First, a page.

[from Hall Caine My Story]
WHEN I began to write this book I had no other intention than that of revising and perhaps enlarging a little volume of recollections of Rossetti which I had published immediately after the poet's death; but I had not gone far before I realised that I was doing two things which I had not contemplated-I was producing an entirely new book that owed little or nothing to the earlier effort, and I was presenting a portrait of my friend that could only be of value to the student of life in relation to its point of view.
That point of view, when I came to consider it, was, I thought, fresh, and such as might be found to be interesting. A young man of five-and- twenty, brought up in the country, untutored and unknown, with nothing to recommend him but some knowledge and an immense love of books, had by certain strange revolutions of the wheel of chance become the intimate friend and for a while the companion and housemate of a great and illustrious poet-painter, who had been born in a very hot-bed of literature and art, and was then living out in the closest seclusion the last days of a life that was saddened by many unhappy experiences, and quite unbrightened by his world-wide fame. Such was the basis of my relation with Rossetti, and sitting down now, at more than twice the age to which I had attained when the poet and I lived together, to paint in loving memory a picture of my friend as he had pre- sented himself to me, I soon became aware that, however unwittingly, I was a principal character in my own drama and was hardly doing more than making a record of my first great literary friendship.
Therefore the consciousness, from which I could not escape, that little as I had intended to produce an autobiography, I was at all events writing an account of my beginning in literature, led me at length to look frankly at my task as such, with the result that the book as now published, contains much beside my recollections of Rossetti, though these must needs bulk largely in any story of my first twenty-five years, so great was my debt to the friend who did so much for me in those days, and so lasting the influence which his friendship, if not his mind or his art, has since exercised upon me.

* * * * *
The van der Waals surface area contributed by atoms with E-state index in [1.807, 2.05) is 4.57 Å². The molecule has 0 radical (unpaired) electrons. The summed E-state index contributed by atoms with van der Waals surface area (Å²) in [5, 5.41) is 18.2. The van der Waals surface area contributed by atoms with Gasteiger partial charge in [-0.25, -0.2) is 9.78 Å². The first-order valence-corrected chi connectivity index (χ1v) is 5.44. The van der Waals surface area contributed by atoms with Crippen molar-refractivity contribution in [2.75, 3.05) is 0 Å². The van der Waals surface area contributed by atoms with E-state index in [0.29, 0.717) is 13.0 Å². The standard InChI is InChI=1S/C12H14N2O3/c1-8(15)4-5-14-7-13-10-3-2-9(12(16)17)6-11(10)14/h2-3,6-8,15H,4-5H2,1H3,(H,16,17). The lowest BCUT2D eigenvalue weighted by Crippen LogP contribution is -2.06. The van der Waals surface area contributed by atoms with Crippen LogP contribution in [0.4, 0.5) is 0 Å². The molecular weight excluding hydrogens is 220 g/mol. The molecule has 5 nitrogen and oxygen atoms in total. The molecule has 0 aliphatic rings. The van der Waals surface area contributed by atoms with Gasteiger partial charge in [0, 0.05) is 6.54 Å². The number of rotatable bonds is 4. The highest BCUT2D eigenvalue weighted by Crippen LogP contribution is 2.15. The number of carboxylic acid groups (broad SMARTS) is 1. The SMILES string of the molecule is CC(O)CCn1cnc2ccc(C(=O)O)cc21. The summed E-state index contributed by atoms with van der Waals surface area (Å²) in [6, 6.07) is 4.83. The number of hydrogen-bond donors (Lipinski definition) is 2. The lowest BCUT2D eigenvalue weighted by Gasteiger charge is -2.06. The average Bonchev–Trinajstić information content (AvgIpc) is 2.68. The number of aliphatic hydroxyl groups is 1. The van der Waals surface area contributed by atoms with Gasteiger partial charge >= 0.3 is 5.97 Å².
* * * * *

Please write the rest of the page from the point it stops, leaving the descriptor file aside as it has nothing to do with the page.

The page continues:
Knowing well, however, that there is much in the life of nearly every man of letters, and in my own life in particular, that can be of little interest to the public, I made no attempt whatever to tell a detailed story of my early days, but confined my autobiographical fragment to an account of my literary relations, sometimes very intimate, sometimes very slight, always very important to me, with John Ruskin, R. D. Blackmore, Wilkie Collins, Robert Buchanan, T. E. Brown, Henry Irving, Tennyson and Gladstone, as well as the great and unhappy poet whose sad comradeship during his last dark days gave me an excuse for the majority of these pages.
Nevertheless in eliminating my personal narrative except so far as it concerned these large and lasting figures, I thought I might be pardoned if I began my book with a sketch of my childhood and youth in the Isle of Man, partly for the sake of the picture it must needs present of a curiously self-centred little community that was strangely out of touch and harmony with the rest of our kingdom as recently as half a century ago, and partly perhaps for such interest as it might possibly possess for some of the readers of the novels with which my name is associated.
Aside, however, from this section of its contents, the volume I now offer to the public will, I trust, be found to be not so much an autobiography of my first twenty-five years as my grateful and affectionate story of those first friendships which have been the most precious rewards of my literary life, and the best things I have got for my books.